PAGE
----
The idea of WALS is that, for each iteration we alternate between fixing **U** and solve for **V** and then fixing **V** and solving for **U**.

We won’t go into the mathematical details, but I should point out that SGD and WALS each have their own advantages and disadvantages. For example WALS usually converges much faster than sgd, while sgd is more flexible and can handle other loss functions.

*But so far, we only cared about observed items. What about the unobserved ones?*

So observed, *only matrix factorization is not good*! Because if you set the embeddings to all 1’s, you have minimized the objective function, which is clearly not we want. So we need to take into account of the unobserved entries. There are two approaches to handle thi. First we can treat all unobserved entries as 0, and then solve it using **SVD** — **Singular Value Decomposition**. We won’t be reviewing linear algebra here, but you should know that SVD is not very good at this, because the **A** matrix tends to be very sparse in practice. So, the SVD solution tends to have poor generalization capabilities.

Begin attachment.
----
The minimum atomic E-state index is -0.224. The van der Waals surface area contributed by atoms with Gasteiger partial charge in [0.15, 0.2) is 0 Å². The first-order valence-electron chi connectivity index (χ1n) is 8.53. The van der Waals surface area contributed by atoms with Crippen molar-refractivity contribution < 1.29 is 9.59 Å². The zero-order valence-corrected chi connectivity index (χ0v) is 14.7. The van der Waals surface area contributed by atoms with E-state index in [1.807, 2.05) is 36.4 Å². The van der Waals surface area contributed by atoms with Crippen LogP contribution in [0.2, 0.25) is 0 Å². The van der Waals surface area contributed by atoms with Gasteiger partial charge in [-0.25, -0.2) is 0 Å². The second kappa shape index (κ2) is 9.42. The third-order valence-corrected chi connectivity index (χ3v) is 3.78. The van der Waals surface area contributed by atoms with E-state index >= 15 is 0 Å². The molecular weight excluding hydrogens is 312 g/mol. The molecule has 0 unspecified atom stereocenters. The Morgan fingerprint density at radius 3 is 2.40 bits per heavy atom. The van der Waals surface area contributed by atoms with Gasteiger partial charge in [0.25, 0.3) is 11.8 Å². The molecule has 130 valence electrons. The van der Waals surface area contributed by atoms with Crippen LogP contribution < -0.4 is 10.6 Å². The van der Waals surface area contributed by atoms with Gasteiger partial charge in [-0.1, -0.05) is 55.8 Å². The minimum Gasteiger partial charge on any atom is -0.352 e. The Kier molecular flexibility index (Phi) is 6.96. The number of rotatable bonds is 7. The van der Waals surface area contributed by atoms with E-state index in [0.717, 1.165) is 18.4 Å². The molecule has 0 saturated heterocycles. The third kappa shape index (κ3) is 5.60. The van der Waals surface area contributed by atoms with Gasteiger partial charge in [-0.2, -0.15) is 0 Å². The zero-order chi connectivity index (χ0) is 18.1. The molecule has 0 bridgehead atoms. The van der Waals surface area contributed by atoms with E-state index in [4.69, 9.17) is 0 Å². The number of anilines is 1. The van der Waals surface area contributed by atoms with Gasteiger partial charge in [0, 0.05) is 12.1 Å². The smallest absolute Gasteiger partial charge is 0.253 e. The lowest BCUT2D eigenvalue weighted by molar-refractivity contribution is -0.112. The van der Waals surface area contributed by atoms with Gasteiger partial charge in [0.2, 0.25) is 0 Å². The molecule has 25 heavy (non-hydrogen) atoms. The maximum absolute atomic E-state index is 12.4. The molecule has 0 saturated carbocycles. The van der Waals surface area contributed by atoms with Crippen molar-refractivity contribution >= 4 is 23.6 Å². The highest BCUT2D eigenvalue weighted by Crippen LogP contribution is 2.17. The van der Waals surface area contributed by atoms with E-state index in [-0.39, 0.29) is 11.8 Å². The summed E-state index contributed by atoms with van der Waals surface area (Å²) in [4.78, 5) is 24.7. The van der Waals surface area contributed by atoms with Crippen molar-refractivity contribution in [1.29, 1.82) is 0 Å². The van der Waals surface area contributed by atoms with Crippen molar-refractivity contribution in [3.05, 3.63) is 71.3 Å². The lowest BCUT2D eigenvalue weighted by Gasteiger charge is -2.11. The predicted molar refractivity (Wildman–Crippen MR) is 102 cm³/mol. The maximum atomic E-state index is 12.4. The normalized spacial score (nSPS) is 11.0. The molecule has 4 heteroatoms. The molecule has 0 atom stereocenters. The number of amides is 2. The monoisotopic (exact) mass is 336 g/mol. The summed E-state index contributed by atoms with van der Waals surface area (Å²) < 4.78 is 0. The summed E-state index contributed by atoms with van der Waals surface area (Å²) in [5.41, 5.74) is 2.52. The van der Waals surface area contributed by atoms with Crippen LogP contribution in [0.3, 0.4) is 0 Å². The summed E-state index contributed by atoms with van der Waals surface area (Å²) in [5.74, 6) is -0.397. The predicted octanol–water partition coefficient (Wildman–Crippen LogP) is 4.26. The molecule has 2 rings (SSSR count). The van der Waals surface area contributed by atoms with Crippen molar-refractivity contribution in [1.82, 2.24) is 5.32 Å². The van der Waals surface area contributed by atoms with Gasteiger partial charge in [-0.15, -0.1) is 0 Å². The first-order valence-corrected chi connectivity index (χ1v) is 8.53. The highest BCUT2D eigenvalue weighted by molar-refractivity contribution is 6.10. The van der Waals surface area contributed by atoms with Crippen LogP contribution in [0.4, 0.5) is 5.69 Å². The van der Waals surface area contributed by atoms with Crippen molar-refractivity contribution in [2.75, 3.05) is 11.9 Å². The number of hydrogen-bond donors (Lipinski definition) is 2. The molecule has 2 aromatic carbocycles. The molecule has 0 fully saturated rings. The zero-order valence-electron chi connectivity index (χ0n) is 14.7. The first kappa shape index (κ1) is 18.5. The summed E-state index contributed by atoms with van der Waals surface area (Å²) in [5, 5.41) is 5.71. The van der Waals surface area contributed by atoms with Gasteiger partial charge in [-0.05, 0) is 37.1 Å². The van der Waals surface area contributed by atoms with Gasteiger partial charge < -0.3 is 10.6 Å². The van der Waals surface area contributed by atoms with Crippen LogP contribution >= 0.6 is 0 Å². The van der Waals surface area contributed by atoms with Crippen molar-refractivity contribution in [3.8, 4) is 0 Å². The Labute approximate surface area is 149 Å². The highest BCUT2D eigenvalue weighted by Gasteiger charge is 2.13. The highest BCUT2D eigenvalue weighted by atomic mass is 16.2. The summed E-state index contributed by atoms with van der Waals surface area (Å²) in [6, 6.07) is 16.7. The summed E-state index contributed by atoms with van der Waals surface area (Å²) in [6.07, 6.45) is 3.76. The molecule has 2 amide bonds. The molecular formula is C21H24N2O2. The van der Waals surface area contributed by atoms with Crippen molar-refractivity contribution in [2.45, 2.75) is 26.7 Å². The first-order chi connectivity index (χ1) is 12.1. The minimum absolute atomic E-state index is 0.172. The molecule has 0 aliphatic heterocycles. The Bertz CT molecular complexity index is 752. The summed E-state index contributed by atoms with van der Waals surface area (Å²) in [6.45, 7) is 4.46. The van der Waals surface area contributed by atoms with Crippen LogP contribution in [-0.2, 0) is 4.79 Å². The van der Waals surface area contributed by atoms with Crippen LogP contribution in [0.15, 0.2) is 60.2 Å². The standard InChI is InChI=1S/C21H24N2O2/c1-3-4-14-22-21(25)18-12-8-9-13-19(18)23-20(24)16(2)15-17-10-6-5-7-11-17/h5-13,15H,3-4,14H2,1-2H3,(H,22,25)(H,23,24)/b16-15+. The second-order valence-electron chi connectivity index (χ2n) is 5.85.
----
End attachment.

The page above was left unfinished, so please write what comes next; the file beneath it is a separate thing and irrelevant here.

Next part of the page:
A better approach is **Weighted Matrix Factorization**. In this case, we still treat unobserved entries as zero, but we scale the unobserved part of the object function, highlighted in orange, so that it’s not overweighted. As you can see the weight w0 is now a hyperparameter you need to tune.

#### References

- Recommnedation systems on Google Developers website → https://developers.google.com/machine-learning/recommendation
- Building a Recommendation system using SGD → https://developers.google.com/machine-learning/recommendation/labs/movie-rec-programming-exercise
- Building a Recommendation model using WALS on Google Cloud → https://developers.google.com/machine-learning/recommendation
- Neural Collaborative Filtering implementation in TensorFlow Model Garden → https://goo.gle/3qSrEBg

**That is all, I hope you liked the post. Thank you very much for reading, and have a great day!** 😄